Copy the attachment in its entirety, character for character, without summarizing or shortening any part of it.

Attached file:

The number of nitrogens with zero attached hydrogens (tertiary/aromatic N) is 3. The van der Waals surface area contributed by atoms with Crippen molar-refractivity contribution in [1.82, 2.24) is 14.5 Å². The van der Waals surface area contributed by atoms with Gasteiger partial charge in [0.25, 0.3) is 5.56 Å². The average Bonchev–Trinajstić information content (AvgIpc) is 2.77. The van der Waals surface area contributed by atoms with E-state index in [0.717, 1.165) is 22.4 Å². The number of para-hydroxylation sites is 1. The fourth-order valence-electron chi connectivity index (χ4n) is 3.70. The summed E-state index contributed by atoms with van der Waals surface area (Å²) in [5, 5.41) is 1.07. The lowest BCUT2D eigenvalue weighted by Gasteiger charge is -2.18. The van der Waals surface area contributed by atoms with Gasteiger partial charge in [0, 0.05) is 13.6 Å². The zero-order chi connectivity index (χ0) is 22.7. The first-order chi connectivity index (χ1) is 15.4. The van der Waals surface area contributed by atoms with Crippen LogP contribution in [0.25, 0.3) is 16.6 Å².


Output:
The number of nitrogens with zero attached hydrogens (tertiary/aromatic N) is 3. The van der Waals surface area contributed by atoms with Crippen molar-refractivity contribution in [1.82, 2.24) is 14.5 Å². The van der Waals surface area contributed by atoms with Gasteiger partial charge in [0.25, 0.3) is 5.56 Å². The average Bonchev–Trinajstić information content (AvgIpc) is 2.77. The van der Waals surface area contributed by atoms with E-state index in [0.717, 1.165) is 22.4 Å². The number of para-hydroxylation sites is 1. The fourth-order valence-electron chi connectivity index (χ4n) is 3.70. The summed E-state index contributed by atoms with van der Waals surface area (Å²) in [5, 5.41) is 1.07. The lowest BCUT2D eigenvalue weighted by Gasteiger charge is -2.18. The van der Waals surface area contributed by atoms with Gasteiger partial charge in [0, 0.05) is 13.6 Å². The zero-order chi connectivity index (χ0) is 22.7. The first-order chi connectivity index (χ1) is 15.4. The van der Waals surface area contributed by atoms with Crippen LogP contribution in [0.25, 0.3) is 16.6 Å².